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Apply glue (I use Tandy rubber cement). Let the glue tack (dry so it is not shiny). Then assemble piece, since it is contact glue, have the piece in the proper orientation before pressing together. After pressing together the glued area is hammered with a mallet to remove air pockets. I then clamp the edges overnight.

Note the one piece holster has the reinforcing band installed now, but is not glue on the stitch line, The reinforcing has to be sewed while there is access to the back side. If you glue the stitch line access to the back is limited.

Step 5: Special Operation for One Piece Holster

Picture of Special Operation for One Piece Holster

These instructions are for a one piece holster only.

The reinforcing band is stitched (stitching instructions will follow)

The fold is thinned so that it folds easily. I use a gouge tool to remove 1/16 to 1/8 inch of material in the fold. This keeps material from bunching up in the fold.

When the material is removed and it folds easily. the stitch line can be glued and clamped as before.

Step 6: Stitching the Holster

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I use a Tandy Saddle Stitching and double lock stitch the holster. A groove is cut for the stitches, using the grooving tool both the guided tool and freehand. The stitch marking wheel is then rolled in the groove marking the stitch spacing. Then instead of using the awl to make the holes for the thread, I drill 5/64 inch holes for the thread. Finally the holster is sewn. Double needles and lock stitching. To get the correct length of thread I lay the thread on the grooves to be sewn and then the length is measured 6 times to get the approximate length need for the stitching.

Step 7: Molding

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The holster is submerged in warm water for 2-3 minutes. Then the firearm (in a plastic bag or plastic wrap) is placed in the holster. Then a screw drive handle used to push the leather tightly against the firearm. Pay special attention to the trigger guard and ejection port as these areas will "lock" the firearm into the holster. Let dry overnight.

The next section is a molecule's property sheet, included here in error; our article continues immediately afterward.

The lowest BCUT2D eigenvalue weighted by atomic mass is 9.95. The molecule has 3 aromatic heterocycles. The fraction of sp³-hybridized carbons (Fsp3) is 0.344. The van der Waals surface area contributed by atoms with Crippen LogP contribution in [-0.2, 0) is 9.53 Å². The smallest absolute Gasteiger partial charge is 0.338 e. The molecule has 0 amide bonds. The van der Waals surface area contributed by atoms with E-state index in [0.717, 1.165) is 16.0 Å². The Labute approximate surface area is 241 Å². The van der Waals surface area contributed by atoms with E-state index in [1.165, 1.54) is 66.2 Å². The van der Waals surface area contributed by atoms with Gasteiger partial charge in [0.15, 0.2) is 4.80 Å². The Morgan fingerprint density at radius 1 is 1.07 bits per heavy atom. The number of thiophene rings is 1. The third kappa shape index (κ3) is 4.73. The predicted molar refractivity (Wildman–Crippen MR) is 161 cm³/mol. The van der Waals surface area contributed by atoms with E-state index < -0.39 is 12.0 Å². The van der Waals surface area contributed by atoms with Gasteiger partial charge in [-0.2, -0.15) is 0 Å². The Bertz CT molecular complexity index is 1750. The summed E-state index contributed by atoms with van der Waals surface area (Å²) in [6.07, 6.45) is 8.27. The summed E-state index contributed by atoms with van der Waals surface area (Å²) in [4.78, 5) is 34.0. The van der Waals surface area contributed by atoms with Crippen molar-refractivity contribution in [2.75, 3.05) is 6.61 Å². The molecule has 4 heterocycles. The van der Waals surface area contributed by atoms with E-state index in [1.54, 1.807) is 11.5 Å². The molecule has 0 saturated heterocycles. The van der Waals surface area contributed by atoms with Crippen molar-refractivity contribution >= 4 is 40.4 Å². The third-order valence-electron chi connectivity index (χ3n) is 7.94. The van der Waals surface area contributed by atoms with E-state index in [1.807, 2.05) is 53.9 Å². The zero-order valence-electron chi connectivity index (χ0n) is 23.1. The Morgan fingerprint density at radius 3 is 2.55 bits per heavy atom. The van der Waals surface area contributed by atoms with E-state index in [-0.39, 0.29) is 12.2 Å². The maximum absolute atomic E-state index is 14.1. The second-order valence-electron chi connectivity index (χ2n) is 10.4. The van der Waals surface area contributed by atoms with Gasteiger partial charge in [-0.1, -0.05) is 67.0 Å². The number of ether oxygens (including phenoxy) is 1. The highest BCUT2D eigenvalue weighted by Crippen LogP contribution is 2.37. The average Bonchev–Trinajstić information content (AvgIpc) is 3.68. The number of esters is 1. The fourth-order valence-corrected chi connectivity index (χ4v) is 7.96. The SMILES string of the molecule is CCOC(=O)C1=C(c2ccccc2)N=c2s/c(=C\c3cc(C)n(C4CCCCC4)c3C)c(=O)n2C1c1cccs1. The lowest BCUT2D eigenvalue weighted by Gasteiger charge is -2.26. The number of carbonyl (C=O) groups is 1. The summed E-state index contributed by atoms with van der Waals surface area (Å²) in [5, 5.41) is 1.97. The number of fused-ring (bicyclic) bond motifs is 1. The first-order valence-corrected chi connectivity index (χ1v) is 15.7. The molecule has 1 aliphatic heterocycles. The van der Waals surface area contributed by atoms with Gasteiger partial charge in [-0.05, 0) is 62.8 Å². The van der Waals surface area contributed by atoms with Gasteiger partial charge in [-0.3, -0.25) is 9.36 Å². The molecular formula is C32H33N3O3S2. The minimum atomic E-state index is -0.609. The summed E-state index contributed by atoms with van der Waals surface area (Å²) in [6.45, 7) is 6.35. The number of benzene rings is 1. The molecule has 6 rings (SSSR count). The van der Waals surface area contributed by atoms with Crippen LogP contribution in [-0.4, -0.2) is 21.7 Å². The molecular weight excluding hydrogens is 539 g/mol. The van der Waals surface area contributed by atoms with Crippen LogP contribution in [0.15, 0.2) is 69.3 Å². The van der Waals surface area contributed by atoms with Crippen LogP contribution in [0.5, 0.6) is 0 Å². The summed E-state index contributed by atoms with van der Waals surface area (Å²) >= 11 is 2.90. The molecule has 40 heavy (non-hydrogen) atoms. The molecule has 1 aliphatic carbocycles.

Step 8: Dying

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I make utilitarian holsters with no tooling (pretty designs) and normally black or dark brown dye.

To dye I wipe the surface with rubbing alcohol to remove any oils that might be on the leather. When dry the dye is applied. I normally apply a coat and when complete I recoat the whole item. It is then put aside to dry over night.

Step 9: Edge Beveling and Edge Coating

Picture of Edge Beveling and Edge Coating

The edges are beveled with the beveling tool and then wetted and again the screwdriver handle is used to burnish edges rounded. When dry, edged coating is applied. Then set aside to dry.

Step 10: Sheen Application and Addition Thoughts

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The final step is to apply the Super Sheen (shiny wax) Again let dry overnight and buff when dry.

This process can be used for any item you may want to carry is a leather pocket. When you have a sharp blade, sandwich a spacer piece (1/2" wide, length of stitching) of leather between the two sides so the blade will not cut the stitches. You will have to put in a safety strap for retention since the leather will not be molded tightly to the blade. The same applies to plier.

For a belt loop on a sheath, make the pattern longer and fold it back to form the belt loop on top. When assembling keep access in mind. Order assembly so you do not paint yourself into corner and cannot get the needles through the stitches in a dead end location.

If you do not get the retention is a holster that you want, remold and study where you need better holding. Finally you may need to add stitches in an area to tighten up the holster.

For very heavy duty applications you may want to rivet the corners of a project to reinforce the glue and stitching.